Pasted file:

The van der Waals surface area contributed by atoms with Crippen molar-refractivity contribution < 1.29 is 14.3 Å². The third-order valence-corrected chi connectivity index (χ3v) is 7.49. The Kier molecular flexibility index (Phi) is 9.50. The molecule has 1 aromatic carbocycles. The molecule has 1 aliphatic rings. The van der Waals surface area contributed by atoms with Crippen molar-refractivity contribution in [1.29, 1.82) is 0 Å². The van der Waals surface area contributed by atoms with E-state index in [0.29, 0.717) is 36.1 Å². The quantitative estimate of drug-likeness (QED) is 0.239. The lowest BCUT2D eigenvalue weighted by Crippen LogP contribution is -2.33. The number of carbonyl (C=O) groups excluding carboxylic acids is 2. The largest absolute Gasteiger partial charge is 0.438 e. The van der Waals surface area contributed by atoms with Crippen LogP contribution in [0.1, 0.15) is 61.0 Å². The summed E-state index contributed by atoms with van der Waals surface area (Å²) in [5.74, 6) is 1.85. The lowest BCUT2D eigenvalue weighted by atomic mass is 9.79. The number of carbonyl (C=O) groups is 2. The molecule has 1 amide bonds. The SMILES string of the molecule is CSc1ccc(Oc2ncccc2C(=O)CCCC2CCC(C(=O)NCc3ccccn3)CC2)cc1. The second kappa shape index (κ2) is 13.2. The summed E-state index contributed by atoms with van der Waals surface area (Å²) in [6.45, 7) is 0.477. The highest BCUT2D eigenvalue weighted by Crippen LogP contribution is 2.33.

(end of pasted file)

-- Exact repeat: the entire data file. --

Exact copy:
The van der Waals surface area contributed by atoms with Crippen molar-refractivity contribution < 1.29 is 14.3 Å². The third-order valence-corrected chi connectivity index (χ3v) is 7.49. The Kier molecular flexibility index (Phi) is 9.50. The molecule has 1 aromatic carbocycles. The molecule has 1 aliphatic rings. The van der Waals surface area contributed by atoms with Crippen molar-refractivity contribution in [1.29, 1.82) is 0 Å². The van der Waals surface area contributed by atoms with E-state index in [0.29, 0.717) is 36.1 Å². The quantitative estimate of drug-likeness (QED) is 0.239. The lowest BCUT2D eigenvalue weighted by Crippen LogP contribution is -2.33. The number of carbonyl (C=O) groups excluding carboxylic acids is 2. The largest absolute Gasteiger partial charge is 0.438 e. The van der Waals surface area contributed by atoms with Crippen LogP contribution in [0.1, 0.15) is 61.0 Å². The summed E-state index contributed by atoms with van der Waals surface area (Å²) in [5.74, 6) is 1.85. The lowest BCUT2D eigenvalue weighted by atomic mass is 9.79. The number of carbonyl (C=O) groups is 2. The molecule has 1 amide bonds. The SMILES string of the molecule is CSc1ccc(Oc2ncccc2C(=O)CCCC2CCC(C(=O)NCc3ccccn3)CC2)cc1. The second kappa shape index (κ2) is 13.2. The summed E-state index contributed by atoms with van der Waals surface area (Å²) in [6.45, 7) is 0.477. The highest BCUT2D eigenvalue weighted by Crippen LogP contribution is 2.33.